Stevenson: This one I kind of resented because I hate when people tell me this is better, and don’t offer any argument as to why. I’m left wondering, “what makes it better? Does it have a better graphics processor or what?” I’m also not sure about ceding spreadsheet territory to the PC. Have they really designed their brand so that it says “We’re into lifestyle, and if you’re into math, forget it?”
The Mac and the PC speak each other’s language. But the Mac communicates with other devices, too.
Stevenson: I love the Network ad when the Japanese woman comes out and then pulls out the photo print… John Hodgman’s speaking Italian. This one in particular is a beautiful visual interpretation of a complex concept. This may be the best one.
Lippert: I thought at first that was going to be amazingly sexist—like a laughing geisha—but it turned out to much funnier and much more sophisticated.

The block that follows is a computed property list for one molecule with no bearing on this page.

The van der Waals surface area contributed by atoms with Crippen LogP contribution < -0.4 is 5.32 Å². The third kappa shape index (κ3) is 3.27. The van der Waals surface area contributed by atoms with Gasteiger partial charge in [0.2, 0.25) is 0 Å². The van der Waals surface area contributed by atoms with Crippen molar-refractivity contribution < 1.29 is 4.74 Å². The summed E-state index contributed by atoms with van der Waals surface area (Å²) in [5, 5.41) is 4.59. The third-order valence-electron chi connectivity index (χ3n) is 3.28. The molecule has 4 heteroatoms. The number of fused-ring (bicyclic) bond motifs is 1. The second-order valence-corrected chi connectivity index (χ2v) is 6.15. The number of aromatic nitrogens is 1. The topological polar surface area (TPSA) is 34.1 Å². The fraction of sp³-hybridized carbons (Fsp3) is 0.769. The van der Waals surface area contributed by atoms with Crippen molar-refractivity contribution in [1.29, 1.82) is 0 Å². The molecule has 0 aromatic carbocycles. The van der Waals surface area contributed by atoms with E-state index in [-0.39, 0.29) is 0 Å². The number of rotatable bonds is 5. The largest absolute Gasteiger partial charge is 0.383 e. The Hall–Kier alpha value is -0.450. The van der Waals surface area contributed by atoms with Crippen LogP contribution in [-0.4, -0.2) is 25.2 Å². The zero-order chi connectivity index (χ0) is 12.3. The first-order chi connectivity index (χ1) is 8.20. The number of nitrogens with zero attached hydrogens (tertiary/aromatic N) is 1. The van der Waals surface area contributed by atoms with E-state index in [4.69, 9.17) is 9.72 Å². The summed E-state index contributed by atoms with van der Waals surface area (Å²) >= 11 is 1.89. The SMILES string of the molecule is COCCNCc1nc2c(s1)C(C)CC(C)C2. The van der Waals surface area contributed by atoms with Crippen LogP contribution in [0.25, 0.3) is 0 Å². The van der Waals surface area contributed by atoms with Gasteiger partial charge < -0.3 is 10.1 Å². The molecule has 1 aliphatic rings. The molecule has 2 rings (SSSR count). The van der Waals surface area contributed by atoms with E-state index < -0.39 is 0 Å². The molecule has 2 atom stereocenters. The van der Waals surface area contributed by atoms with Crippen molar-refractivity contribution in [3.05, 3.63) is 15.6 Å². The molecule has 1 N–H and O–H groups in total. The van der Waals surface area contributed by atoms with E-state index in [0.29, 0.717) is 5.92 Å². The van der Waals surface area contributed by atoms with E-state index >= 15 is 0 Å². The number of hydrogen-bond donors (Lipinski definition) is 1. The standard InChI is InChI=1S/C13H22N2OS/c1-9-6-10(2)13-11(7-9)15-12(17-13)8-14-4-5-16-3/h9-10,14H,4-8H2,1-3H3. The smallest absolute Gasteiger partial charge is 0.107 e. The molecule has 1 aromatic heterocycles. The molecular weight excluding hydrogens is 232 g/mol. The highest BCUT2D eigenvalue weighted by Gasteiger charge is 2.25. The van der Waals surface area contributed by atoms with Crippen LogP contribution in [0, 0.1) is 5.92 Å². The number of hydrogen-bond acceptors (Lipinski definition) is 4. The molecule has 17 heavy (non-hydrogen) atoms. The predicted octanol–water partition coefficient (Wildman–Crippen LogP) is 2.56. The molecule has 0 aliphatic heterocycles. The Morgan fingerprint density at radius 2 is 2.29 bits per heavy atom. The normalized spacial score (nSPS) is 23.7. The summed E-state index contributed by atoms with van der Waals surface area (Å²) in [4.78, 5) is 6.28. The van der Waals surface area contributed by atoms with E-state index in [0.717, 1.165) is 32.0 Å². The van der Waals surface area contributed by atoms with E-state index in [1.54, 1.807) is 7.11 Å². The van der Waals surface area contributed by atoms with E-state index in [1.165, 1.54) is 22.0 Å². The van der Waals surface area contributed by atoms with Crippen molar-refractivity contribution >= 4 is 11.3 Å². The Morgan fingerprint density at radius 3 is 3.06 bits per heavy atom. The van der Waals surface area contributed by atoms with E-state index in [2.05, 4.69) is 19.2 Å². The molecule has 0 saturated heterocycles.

Levins: Network, which administers the marketing coup de grace in its “Everything works better with a Mac” line, makes its point in a wonderfully cute and memorable manner. Tired of all the device connectivity hassles inherent to PCs? Go Mac.
Levins: Apple’s new Macintosh ads are ridiculously simple yet enormously effective. Or, perhaps that’s just because, here at Advertising Age , I work on both a PC and a Mac and live the comparison as a minute-to-minute daily reality. The ads capture this experience in a way that rings absolutely true.
Lippert: My overall impression when I first saw it, I thought, “Wow Steve Jobs has amazing cojones” to picture the Mac guy like that—a cooler version of himself—while the PC guy is a fatter, more Dilbert, version of Bill Gates. And then I realized the guy playing the PC guy is John Hodgman, and I loved his book.